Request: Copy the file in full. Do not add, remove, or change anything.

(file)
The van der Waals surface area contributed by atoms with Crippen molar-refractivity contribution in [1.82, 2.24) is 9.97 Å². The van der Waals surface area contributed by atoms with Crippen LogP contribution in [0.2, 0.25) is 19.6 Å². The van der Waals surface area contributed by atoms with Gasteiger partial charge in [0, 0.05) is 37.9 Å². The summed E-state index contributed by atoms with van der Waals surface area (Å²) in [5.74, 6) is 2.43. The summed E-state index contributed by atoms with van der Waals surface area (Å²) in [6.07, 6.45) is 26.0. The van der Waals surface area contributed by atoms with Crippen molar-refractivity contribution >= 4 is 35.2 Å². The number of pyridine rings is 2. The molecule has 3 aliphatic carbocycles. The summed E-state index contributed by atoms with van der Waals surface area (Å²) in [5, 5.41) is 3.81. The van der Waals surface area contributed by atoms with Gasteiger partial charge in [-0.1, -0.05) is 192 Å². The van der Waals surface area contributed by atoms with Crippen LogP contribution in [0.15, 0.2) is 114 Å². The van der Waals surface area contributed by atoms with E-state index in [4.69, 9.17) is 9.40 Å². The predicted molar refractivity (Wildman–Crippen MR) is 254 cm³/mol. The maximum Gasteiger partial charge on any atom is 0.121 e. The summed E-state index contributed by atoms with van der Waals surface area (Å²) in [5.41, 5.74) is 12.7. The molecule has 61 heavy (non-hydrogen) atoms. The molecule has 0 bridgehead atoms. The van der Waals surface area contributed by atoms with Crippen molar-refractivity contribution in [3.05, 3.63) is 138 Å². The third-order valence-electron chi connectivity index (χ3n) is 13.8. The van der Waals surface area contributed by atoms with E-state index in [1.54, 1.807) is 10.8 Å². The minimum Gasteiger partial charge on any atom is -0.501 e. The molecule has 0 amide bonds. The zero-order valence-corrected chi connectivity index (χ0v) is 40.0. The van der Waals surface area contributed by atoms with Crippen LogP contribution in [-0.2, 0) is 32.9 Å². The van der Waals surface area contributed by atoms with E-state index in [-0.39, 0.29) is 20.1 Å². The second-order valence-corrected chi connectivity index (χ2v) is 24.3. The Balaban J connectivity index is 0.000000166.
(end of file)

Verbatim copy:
The van der Waals surface area contributed by atoms with Crippen molar-refractivity contribution in [1.82, 2.24) is 9.97 Å². The van der Waals surface area contributed by atoms with Crippen LogP contribution in [0.2, 0.25) is 19.6 Å². The van der Waals surface area contributed by atoms with Gasteiger partial charge in [0, 0.05) is 37.9 Å². The summed E-state index contributed by atoms with van der Waals surface area (Å²) in [5.74, 6) is 2.43. The summed E-state index contributed by atoms with van der Waals surface area (Å²) in [6.07, 6.45) is 26.0. The van der Waals surface area contributed by atoms with Crippen molar-refractivity contribution >= 4 is 35.2 Å². The number of pyridine rings is 2. The molecule has 3 aliphatic carbocycles. The summed E-state index contributed by atoms with van der Waals surface area (Å²) in [5, 5.41) is 3.81. The van der Waals surface area contributed by atoms with Gasteiger partial charge in [-0.1, -0.05) is 192 Å². The van der Waals surface area contributed by atoms with Crippen LogP contribution in [0.15, 0.2) is 114 Å². The van der Waals surface area contributed by atoms with E-state index in [4.69, 9.17) is 9.40 Å². The predicted molar refractivity (Wildman–Crippen MR) is 254 cm³/mol. The maximum Gasteiger partial charge on any atom is 0.121 e. The summed E-state index contributed by atoms with van der Waals surface area (Å²) in [5.41, 5.74) is 12.7. The molecule has 61 heavy (non-hydrogen) atoms. The molecule has 0 bridgehead atoms. The van der Waals surface area contributed by atoms with Crippen molar-refractivity contribution in [3.05, 3.63) is 138 Å². The third-order valence-electron chi connectivity index (χ3n) is 13.8. The van der Waals surface area contributed by atoms with E-state index in [1.54, 1.807) is 10.8 Å². The minimum Gasteiger partial charge on any atom is -0.501 e. The molecule has 0 amide bonds. The zero-order valence-corrected chi connectivity index (χ0v) is 40.0. The van der Waals surface area contributed by atoms with Crippen LogP contribution in [-0.2, 0) is 32.9 Å². The van der Waals surface area contributed by atoms with E-state index in [-0.39, 0.29) is 20.1 Å². The second-order valence-corrected chi connectivity index (χ2v) is 24.3. The Balaban J connectivity index is 0.000000166.